Adriamycin is one of the most active anticancer drugs but the development of resistance to this drug hampers its efficacy. In an effort to identify novel genes that confer resistance to adriamycin, we introduced a yeast genomic library into Saccharomyces cerevisiae and selected transformants that grew in the presence of a normally toxic concentration of adriamycin. Detailed examination of a plasmid recovered from these transformants revealed that overexpression of the gene for Ssl2p rendered yeast cells resistant to adriamycin. Ssl2p is a protein that is involved in the initiation of transcription and in DNA repair. Overexpression of Ssl2p did not confer resistance to aclarubicin, an anthracycline anticancer drug, which, like adriamycin, is intercalated into DNA. Both adriamycin and aclarubicin inhibit topoisomerase II and, thus, topoisomerase II might not be a major factor in the acquired resistance to adriamycin that results from overexpression of Ssl2p. We tested several other compounds but the only one to which Ssl2p-overexpressing cells were cross-resistant was actinomycin D. Mammalian cells that overexpress P-glycoprotein, which is a transmembrane protein that is involved in the efflux of certain drugs, are resistant to both adriamycin and actinomycin D but not to aclarubicin. However, overexpression of Ssl2p had little or no effect on the intracellular accumulation of adriamycin. Our results suggest that a novel mechanism might be involved in the sensitivity of yeast to both adriamycin and actinomycin D.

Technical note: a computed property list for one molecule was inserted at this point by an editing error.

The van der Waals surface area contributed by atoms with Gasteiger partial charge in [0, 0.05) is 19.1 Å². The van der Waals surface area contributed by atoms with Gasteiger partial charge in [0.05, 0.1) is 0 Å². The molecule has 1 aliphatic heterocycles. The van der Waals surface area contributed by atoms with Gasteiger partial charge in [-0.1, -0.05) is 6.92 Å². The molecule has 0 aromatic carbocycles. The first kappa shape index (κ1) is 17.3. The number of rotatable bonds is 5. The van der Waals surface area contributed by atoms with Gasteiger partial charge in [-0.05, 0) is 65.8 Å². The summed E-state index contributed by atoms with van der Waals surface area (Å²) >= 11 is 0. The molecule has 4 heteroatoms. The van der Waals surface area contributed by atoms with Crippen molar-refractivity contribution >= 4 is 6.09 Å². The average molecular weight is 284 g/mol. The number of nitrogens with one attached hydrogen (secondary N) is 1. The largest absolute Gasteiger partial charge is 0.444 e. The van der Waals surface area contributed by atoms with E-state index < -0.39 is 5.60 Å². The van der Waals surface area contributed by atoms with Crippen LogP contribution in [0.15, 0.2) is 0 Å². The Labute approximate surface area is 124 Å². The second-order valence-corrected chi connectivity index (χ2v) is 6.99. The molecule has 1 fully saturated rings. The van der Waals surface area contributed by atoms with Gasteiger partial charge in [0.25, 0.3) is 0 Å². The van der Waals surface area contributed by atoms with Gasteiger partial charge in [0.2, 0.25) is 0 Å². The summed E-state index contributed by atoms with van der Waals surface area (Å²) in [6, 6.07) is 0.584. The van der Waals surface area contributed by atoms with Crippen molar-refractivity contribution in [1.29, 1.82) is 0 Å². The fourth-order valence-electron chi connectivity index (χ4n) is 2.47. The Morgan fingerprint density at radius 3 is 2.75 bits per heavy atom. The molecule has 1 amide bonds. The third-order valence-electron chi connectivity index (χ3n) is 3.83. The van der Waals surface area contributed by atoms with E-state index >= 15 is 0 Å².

|Number of pages||5|
|Journal||Biochemical and biophysical research communications|
|Publication status||Published - 2004 Feb 13|
- Actinomycin D
ASJC Scopus subject areas
- Molecular Biology
- Cell Biology